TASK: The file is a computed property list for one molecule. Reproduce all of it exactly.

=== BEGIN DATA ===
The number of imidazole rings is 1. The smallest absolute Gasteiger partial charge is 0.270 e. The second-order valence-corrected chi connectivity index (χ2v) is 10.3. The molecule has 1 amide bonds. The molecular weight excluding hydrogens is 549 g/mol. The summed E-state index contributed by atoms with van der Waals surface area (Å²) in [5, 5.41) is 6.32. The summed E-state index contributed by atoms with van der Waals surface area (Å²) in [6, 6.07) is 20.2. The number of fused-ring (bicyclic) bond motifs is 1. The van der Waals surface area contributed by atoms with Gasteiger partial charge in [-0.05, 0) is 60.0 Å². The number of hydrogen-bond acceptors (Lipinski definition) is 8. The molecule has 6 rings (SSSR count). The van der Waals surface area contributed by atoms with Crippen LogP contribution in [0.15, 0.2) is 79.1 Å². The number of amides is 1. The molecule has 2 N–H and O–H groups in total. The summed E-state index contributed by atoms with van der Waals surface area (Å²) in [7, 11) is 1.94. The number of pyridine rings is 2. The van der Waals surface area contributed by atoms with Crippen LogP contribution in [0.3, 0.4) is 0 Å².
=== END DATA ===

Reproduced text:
The number of imidazole rings is 1. The smallest absolute Gasteiger partial charge is 0.270 e. The second-order valence-corrected chi connectivity index (χ2v) is 10.3. The molecule has 1 amide bonds. The molecular weight excluding hydrogens is 549 g/mol. The summed E-state index contributed by atoms with van der Waals surface area (Å²) in [5, 5.41) is 6.32. The summed E-state index contributed by atoms with van der Waals surface area (Å²) in [6, 6.07) is 20.2. The number of fused-ring (bicyclic) bond motifs is 1. The van der Waals surface area contributed by atoms with Gasteiger partial charge in [-0.05, 0) is 60.0 Å². The number of hydrogen-bond acceptors (Lipinski definition) is 8. The molecule has 6 rings (SSSR count). The van der Waals surface area contributed by atoms with Crippen LogP contribution in [0.15, 0.2) is 79.1 Å². The number of amides is 1. The molecule has 2 N–H and O–H groups in total. The summed E-state index contributed by atoms with van der Waals surface area (Å²) in [7, 11) is 1.94. The number of pyridine rings is 2. The van der Waals surface area contributed by atoms with Crippen LogP contribution in [0.3, 0.4) is 0 Å².